A federal appellate court last week struck down local bans in Florida on psychotherapy aimed at changing the sexual identity or orientation of minors.
The ruling increases the odds of the “conversion therapy” issue ending up in the U.S. Supreme Court because other federal judicial circuits in California and elsewhere have ruled the opposite way on the issue. In those decisions, judges said they were convinced by the results of multiple psychological studies finding the therapy harmful to kids.
Rather, the 11th Circuit U.S. Court of Appeals found that ordinances banning conversion therapy in Boca Raton, Florida, and Palm Beach County found that the science was not compelling enough to overcome therapists’ constitutional right to free speech under the First Amendment.
The judges who wrote the majority opinion for the appeals court, Trump appointees Britt C. Grant and Barbara Lagoa, conceded that conversion therapy is “highly controversial,” but that “the First Amendment has no carveout for controversial speech.”
In their view, it wouldn’t be wise to rely on the many professional organizations that oppose the practice because those groups might “do an about-face” if more research changes their thinking. They pointed to the American Psychiatric Association (APA), which in 1973 reversed its stance and removed homosexuality from its list of mental illnesses – seen as a major milestone for LGBTQ equality.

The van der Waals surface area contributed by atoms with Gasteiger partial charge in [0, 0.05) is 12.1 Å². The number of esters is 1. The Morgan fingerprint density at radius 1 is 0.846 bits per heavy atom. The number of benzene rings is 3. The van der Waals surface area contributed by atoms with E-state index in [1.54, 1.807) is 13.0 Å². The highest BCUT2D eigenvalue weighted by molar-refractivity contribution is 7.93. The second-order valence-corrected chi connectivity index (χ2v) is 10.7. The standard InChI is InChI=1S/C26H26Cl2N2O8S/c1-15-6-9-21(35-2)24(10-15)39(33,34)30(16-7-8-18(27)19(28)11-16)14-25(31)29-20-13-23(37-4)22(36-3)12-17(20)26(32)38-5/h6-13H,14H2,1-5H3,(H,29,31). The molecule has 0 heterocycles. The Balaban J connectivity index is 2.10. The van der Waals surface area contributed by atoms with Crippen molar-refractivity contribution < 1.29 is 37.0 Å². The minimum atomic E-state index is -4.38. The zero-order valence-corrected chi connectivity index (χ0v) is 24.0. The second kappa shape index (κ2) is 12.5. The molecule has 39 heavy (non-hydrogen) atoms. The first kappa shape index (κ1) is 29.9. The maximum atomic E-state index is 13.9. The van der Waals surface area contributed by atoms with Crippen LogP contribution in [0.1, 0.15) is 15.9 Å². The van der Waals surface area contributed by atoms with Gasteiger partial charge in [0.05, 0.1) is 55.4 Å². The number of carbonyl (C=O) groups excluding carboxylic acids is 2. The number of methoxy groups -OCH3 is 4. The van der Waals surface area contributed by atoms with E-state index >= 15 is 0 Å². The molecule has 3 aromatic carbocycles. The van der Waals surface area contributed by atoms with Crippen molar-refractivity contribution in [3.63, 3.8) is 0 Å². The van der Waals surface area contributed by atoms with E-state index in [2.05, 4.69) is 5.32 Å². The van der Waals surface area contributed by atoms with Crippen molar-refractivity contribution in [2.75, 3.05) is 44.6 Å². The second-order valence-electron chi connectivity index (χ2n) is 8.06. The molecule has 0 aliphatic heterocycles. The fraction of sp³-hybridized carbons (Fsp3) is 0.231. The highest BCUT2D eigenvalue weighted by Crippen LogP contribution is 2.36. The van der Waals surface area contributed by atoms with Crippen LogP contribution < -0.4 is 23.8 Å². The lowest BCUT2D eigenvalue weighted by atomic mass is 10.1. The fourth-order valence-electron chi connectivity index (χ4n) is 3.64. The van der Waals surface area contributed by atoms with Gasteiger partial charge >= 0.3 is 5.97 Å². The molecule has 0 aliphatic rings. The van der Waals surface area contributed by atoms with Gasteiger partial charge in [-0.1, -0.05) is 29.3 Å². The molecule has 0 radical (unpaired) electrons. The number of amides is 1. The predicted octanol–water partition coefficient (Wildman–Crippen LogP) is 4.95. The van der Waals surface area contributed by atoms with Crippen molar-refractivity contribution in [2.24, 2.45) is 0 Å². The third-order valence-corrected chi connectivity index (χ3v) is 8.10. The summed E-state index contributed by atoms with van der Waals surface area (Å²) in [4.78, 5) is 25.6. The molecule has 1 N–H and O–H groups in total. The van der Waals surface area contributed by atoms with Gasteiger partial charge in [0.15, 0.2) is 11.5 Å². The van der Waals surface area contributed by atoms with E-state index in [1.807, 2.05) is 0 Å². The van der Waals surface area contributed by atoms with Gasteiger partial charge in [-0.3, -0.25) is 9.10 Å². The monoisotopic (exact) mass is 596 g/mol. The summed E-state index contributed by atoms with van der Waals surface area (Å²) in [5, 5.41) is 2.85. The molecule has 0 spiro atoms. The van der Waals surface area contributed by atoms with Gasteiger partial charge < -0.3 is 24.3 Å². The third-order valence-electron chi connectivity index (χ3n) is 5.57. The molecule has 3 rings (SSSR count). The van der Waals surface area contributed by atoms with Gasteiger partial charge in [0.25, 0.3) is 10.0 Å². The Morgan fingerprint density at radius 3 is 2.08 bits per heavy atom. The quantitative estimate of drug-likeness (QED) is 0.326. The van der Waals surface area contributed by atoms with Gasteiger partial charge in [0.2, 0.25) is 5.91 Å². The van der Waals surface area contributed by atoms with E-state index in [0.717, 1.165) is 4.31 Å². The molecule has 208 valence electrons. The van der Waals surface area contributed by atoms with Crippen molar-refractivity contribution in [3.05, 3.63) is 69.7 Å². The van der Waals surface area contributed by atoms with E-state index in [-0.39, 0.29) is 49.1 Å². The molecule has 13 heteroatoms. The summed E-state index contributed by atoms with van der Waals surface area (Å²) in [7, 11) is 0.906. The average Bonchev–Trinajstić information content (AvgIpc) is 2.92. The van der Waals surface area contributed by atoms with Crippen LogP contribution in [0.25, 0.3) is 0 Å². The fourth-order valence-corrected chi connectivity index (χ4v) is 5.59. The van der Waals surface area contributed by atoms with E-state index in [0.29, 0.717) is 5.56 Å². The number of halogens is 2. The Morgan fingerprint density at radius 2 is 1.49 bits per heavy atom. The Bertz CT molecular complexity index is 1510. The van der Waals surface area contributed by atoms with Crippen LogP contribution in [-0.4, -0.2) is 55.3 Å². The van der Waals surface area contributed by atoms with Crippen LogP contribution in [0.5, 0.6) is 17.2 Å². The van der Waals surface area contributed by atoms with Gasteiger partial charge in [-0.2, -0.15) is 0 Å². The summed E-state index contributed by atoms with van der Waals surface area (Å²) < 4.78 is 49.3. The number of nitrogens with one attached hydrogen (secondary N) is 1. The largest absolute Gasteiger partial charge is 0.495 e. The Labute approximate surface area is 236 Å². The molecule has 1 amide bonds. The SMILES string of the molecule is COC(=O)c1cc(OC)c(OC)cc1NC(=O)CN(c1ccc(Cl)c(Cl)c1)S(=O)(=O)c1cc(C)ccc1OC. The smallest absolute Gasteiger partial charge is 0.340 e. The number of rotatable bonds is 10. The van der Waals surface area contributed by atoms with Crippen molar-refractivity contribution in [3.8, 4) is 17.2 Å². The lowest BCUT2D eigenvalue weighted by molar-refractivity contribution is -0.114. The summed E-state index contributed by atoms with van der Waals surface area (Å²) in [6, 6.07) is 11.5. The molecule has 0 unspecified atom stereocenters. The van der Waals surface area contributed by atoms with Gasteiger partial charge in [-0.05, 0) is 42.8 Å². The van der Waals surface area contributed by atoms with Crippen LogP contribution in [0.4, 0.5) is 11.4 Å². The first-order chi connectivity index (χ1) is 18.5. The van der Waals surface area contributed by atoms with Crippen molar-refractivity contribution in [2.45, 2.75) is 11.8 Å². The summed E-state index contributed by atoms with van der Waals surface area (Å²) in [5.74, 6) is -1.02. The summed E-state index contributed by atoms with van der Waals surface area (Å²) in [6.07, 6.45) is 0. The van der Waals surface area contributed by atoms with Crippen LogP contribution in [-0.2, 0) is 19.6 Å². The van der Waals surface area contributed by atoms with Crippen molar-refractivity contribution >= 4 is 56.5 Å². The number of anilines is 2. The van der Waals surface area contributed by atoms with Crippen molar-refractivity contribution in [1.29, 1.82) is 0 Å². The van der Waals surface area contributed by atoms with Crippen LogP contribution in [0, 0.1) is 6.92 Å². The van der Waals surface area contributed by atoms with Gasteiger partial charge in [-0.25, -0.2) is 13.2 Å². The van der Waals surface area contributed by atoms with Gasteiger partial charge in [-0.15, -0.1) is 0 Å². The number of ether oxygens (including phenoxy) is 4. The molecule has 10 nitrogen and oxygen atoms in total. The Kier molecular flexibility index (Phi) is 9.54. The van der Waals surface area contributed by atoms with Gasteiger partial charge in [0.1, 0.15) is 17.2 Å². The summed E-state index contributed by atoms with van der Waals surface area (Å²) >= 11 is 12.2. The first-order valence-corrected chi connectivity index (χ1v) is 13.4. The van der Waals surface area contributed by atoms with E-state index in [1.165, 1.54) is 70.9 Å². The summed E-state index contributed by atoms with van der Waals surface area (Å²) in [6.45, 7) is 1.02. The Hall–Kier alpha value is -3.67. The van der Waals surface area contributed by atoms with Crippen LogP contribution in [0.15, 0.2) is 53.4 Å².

In 2015, the APA applauded the federal government’s call for an end to the practice of conversion therapy on children.
“This important report makes it clear that conversion therapy is not appropriate for dealing with sexual orientation or gender identities in children and youth,” said Judith M. Glassgold, APA associate executive director for public interest government relations at the time.
Judge Beverly C. Martin rejected the notion that the science on conversion therapy was not solid enough to rely on, saying there was a “mountain of rigorous evidence” showing that it “pose[s] real risks of harm on children.” Among the harms cited in a Cornell University study, those harms include depression, suicidality, anxiety, social isolation and a decreased capacity for intimacy.
And even if someone did want to do additional research to confirm whether the therapy is truly harmful, Martin wrote in her dissent, it would be unethical at this point to risk subjecting children to that harm.
One prominent critic of the ruling, Amit Paley, CEO and executive director of The Trevor Project, called conversion therapy “fraud” in a statement, saying sexual orientation and gender identity can’t be changed “no matter how hard you try.”
“This misguided decision sends a terrible message to the LGBTQ young people of Florida, who want nothing more than to be respected for who they are,” Paley said.
If the issue does go to the Supreme Court to resolve the conflicting appellate level rulings, those who favor the 11th Circuit’s view probably like their chances with the current makeup of the Supreme Court, as the recent confirmation of Justice Amy Coney Barrett gives conservatives a 6-3 majority there. The high court declined to decide the issue in 2017 based on California case that had upheld a ban on conversion therapy.